Hamptons memories – Jesse Bongiovi bring his ‘Hampton’ rosé to the Peninsula

Jesse Bongiovi pouring his Hampton Waters rosé, a collaboration between he and his father, Jon Bonjovi. Photo by David Fairchild

by Stephanie Cartozian

While growing up in the Hamptons, part of the “art de vivre” for Jesse Bongiovi, and his father, the iconic rock star Jon Bon Jovi, was afternoons sipping rosé. After attending Notre Dame University, where he played football, Bongiovi wanted to recreate what he refers to as the “Hampton Life.” That effort led to a collaboration with well known French winemaker Gerard Bertrand to create a premium rosé with less acidity on the front end, but retaining the freshness one expects from a rosé. 

Last month Pavilions supermarket in Rolling Hills Estates hosted a tasting of Hampton Water’s 2021 vintage premium rosé.

Bongiovi and his father founded the winery six years ago. Bertrand came up with a method of aging the wine in new French Oak for 30-60 days. 

“It softens the acidity, gives it a creamier mouth feel, light and dry with a long lingering finish. We are tuning our style to the American palette,” Bongiovi said.

Bongiovi describes Bertrand as a bit of a “mad scientist.” Many rosés, he said, “are traditionally aged and processed in stainless steel casks. Our method is a bit avant-garde and goes against traditional rosé production methods. The tasting notes on this wine include distinctive minerality with hints of strawberry and citrus, which make the strawberry design inversion at the bottle’s bottom very apropos.”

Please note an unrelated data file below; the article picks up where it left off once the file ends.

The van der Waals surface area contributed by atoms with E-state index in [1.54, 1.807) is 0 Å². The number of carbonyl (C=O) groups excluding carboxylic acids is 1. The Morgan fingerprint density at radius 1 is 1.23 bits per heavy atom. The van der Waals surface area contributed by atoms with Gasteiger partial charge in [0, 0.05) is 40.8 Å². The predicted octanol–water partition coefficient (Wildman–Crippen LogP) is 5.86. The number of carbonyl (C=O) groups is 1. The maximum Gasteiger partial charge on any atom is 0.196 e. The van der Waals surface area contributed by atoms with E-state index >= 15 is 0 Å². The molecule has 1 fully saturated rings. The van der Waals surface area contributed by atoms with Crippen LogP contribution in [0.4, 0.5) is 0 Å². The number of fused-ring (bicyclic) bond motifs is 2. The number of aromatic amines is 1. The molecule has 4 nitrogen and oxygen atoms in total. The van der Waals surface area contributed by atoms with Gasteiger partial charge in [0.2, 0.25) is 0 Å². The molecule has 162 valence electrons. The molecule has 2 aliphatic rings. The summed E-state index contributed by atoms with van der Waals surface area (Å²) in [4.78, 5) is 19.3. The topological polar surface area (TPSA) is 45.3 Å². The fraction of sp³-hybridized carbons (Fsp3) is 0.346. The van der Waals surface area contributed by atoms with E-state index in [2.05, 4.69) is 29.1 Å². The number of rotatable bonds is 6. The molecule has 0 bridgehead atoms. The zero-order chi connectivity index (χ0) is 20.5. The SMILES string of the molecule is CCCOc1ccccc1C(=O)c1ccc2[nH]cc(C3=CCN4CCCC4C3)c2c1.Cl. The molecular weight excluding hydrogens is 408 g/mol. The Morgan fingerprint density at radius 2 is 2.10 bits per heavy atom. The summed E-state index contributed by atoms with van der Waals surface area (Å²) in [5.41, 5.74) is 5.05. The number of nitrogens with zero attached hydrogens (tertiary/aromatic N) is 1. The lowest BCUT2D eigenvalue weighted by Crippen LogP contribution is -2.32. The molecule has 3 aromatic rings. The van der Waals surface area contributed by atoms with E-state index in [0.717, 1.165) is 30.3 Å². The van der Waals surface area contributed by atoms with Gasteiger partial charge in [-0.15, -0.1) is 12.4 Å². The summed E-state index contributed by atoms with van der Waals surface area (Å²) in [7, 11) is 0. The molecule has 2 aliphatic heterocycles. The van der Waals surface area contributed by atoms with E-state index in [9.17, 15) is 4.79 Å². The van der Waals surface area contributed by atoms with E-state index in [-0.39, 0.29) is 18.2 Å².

Produced in the Languedoc region of France 90 miles west of Provence, the grapes are from Bertrand’s own vineyards (there are currently 17 of them), so they are able to control the quality from top to bottom. Their distinctive bottle top, Vino-Lok, is composed of clear glass. After the plastic wrapping above the neck is removed, the glass cork can be popped off with a simple thumbs-up motion, without a wine-opener. For the wine connoisseur, the glass “cork” is more chic and sophisticated than the prolific screw cap and it looks much more dignified tableside. 

“We chose not to use a traditional cork top because their sourcing destroys trees and we wanted to produce a fully sustainable product,” Bongiovi said,  

Their award winning blend consists of approximately 60 percent Grenache, 15 percent Cinsault, 15 percent Mourvedre and 10 percent Syrah. 

Bongiovi acknowledged that some critics view his venture as a vanity project. His responds by noting their first release, in 2018, was named the top ranked rosé by Wine Spectator, earning a score of 90 points. Rosés rarely make Wine Spectator’s top 100 list, yet this one ranked 83 out of all wine varietals. It was the first time in 25 years that a rosé made the list. According to Wine Spectator a score of 90 or higher means 90-94 “Outstanding: a wine of superior character and style.” 

Hampton Water has scored 90 points or more over the subsequent four years. Bongiovi said the rating drew  global attention.

When asked if he is going to branch out into different varietals, he said, “We prefer to be a master of one.” Pen


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